Roger Thayer Stone Center For Latin American Studies

Tulane University


MARI Brown Bag: Jason Nesbitt "Sourcing Obsidian at Campanayuq Rumi: New Perspectives for Understanding Chavín Interaction (1100-500 BC)"

January 23rd, 2015
12:30 PM

Jason Nesbitt, Assistant Professor in the Department of Anthropology, will present a talk concerning his recent investigations at the Chavín site of Campanayuq Rumi, Peru.…  read more

Photographic Exhibit: "Mexico, World Heritage Cities"

January 22nd, 2015 - February 15th, 2015

The Consulate of Mexico in New Orleans is pleased to present the photographic exhibit “Mexico, World Heritage Cities” from January 22 to February 15, 2015.…  read more

Death in Paradise: Archaeology and the Atlantic Slave Trade on St. Helena Island

January 16th, 2015
4:30 PM

Dr. Andy Pearson, a contract archaeologist in the U.K. with an academic affiliation with the University of Bristol, in England, is presenting a talk entitled…  read more

MARI Brown Bag: Rachel Horowitz "Production at the Source: Lithic Extraction and Production at Callar Creek Quarry, Belize"

January 16th, 2015
1 PM

Rachel Horowitz, a Ph.D. Candidate in the Department of Anthropology, will present a talk entitled “Production at the Source: Lithic Extraction and Production at Callar…  read more

MARI Brown Bag: Chloé Andrieu "The Organization of Lithic Production in the Maya Lowlands: Implications for Centralized vs. Decentralized Economic Power"

December 12th, 2014
12:00 PM

Chloé Andrieu, a researcher at the Chargée de Recherche, CRNS – Université de Paris 1 Panthéon-Sorbonne, will present on her recent research on lithic technology…  read more

The Role of Privateers in Independence Movements in the Americas

December 11th, 2014
6 PM

Robert Gray Freeland and Thais Solano will present a lecture entitled “The Role of Privateers in Independence Movements in the Americas.” Though the War of…  read more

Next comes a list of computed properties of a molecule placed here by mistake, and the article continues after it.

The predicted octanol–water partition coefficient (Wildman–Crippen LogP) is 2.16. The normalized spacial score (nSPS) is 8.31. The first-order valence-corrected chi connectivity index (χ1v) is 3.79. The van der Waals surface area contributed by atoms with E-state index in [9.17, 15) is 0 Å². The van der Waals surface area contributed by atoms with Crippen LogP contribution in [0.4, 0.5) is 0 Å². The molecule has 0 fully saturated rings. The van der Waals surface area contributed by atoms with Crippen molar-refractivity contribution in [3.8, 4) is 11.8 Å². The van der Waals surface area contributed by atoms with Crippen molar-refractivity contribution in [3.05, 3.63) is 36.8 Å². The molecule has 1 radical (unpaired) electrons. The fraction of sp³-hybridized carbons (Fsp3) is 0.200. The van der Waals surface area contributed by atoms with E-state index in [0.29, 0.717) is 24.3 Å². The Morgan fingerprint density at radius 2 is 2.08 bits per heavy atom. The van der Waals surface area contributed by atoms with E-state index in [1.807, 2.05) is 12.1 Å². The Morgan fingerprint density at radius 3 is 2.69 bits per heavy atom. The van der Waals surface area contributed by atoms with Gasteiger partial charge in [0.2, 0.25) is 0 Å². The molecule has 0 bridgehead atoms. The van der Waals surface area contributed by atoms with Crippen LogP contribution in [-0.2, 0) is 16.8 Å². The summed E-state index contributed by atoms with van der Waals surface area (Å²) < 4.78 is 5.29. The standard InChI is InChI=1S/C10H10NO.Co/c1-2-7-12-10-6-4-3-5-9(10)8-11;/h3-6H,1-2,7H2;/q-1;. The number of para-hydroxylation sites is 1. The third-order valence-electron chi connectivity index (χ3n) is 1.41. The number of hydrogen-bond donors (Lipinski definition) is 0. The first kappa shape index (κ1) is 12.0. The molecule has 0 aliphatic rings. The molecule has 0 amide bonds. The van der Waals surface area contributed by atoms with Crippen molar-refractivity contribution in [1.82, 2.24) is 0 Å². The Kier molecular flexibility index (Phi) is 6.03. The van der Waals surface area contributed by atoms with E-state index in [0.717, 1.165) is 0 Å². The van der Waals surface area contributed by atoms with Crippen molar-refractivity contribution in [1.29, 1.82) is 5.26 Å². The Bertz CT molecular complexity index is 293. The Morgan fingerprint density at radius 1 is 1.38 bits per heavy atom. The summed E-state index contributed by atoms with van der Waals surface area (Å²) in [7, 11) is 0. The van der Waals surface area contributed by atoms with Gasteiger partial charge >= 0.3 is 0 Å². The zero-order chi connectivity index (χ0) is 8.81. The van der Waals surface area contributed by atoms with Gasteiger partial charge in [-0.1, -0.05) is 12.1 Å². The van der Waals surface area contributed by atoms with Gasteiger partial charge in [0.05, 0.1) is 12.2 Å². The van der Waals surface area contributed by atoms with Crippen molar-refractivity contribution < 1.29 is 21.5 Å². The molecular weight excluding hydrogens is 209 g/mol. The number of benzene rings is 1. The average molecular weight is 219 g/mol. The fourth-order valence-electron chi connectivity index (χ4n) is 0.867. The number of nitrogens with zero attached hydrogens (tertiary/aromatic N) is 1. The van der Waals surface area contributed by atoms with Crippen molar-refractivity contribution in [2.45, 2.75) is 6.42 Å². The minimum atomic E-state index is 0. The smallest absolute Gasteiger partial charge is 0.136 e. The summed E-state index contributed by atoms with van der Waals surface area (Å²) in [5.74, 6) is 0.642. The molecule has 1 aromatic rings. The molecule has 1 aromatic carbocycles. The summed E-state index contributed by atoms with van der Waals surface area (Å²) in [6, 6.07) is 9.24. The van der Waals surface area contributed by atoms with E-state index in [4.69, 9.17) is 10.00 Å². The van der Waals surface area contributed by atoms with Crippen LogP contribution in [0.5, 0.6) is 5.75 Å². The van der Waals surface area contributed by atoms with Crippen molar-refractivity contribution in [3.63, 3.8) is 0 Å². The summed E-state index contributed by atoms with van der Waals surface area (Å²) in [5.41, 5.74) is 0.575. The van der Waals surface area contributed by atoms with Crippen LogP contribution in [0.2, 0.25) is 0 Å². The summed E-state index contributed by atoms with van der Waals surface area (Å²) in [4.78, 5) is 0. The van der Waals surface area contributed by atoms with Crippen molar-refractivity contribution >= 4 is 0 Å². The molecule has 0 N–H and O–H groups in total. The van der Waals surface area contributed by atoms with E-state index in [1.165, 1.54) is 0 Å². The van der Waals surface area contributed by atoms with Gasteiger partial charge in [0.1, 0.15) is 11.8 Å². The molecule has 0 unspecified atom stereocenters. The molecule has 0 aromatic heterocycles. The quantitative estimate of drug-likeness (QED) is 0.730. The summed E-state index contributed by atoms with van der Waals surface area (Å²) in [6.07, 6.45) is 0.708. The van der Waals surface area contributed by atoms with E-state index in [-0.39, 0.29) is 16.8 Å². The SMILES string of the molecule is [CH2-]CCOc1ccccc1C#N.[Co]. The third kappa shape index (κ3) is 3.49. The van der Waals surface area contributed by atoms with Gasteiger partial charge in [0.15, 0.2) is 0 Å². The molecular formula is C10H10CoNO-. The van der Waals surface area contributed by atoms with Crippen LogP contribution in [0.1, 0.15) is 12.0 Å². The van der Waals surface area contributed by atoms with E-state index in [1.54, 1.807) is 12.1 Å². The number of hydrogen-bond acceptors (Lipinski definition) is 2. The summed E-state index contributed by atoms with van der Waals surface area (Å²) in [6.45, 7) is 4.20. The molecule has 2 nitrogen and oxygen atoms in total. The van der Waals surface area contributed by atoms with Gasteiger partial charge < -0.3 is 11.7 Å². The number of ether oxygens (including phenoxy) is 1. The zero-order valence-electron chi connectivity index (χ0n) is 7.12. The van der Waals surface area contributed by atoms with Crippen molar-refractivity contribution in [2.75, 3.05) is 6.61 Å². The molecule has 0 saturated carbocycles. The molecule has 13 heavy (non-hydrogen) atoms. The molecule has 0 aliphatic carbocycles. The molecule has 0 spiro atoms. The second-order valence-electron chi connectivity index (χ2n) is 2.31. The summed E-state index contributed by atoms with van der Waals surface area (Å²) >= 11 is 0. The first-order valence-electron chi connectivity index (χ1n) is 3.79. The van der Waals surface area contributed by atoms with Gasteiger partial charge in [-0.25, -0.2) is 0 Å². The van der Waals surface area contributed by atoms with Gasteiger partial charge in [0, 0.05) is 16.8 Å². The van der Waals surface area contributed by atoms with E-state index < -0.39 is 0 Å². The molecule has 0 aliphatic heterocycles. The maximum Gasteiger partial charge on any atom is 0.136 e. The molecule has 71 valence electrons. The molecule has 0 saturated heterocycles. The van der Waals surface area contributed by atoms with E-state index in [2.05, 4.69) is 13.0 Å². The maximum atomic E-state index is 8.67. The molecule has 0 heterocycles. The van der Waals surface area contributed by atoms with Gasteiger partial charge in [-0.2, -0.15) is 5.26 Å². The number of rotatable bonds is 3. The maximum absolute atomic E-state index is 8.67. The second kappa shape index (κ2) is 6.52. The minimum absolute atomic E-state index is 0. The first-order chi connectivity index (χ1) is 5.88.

The Barking Mouse: A Cuban Folktale on Learning Languages

December 9th, 2014
4 PM

The Pebbles Center at the Algiers Regional Public Library, and the Latin American Resource Center- at the Stone Center for Latin American Studies present “The…  read more

Friday Nights at NOMA: Edith Wolfe on Tarsila do Amaral

December 5th, 2014
6:00 PM

Prospect.3 and the New Orleans Museum of Art invite you to a lecture with Edith Wolfe, “Tarsila do Amaral, Brazilian Cannibalism and the Problem of…  read more

"Where the River Bends" Photographic Exhibit

December 3rd, 2014 - December 30th, 2014

The Consulate of Mexico in New Orleans is pleased to partner with the PhotoNOLA Festival 2014 presenting the photographic exhibition by artist Scott Dalton “Where…  read more

Tulane Undergraduate Conference on Latin America

November 22nd, 2014
8:30 AM - 3 PM

The Stone Center’s annual TUCLA conference is an interdisciplinary undergraduate symposium in which seniors from the Latin American Studies core seminar present their individual research…  read more


November 21st, 2014
6 PM

The Consulate of Mexico in New Orleans is pleased to present an exhibition of wrought silver jewelry by Mexican Designer Flora Maria entitled “JEWELS FROM…  read more

MARI Brown Bag Talk Series: Dr. Dora Sierra Carrillo "Plantas sagradas en el Códice Magliabechi: Iconografía y Simbolismo"

November 21st, 2014
12:00 PM

Dr. Dora Sierra Carillo will present a lecture entitled: “Plantas sagradas en el Códice Magliabechi: Iconografía y Simbolismo.” Dr. Dora Sierra Carrillo is former Director…  read more

The Once and Future Brazilian Presidency: Social Policy and Electoral Alignments in the 2014 Election

November 21st, 2014
2:00 PM

Alfred Montero, Chair of Political Science, Director of Political Economy, and the Frank B. Kellogg Professor of Political Science at Carleton College, will present a…  read more

MARI Brown Bag: Maxime Lamoureux-St. Hilaire "An Architectural Approach to the Economic and Political Organization of Ancient Maya Regal Courts"

November 14th, 2014
12:00 PM

Maxime Lamoureux-St. Hilaire, a graduate student in the Department of Anthropology, will present a talk about his on-going dissertation research at the site of La…  read more

Stone Center Undergraduate Showcase/Open House

November 14th, 2014
1:00 - 3:00 PM

Stone Center Open House is held in conjunction with Tulane’s Reunion and Family Weekend November 14 – 16, 2014. Explore the programs and activities offered…  read more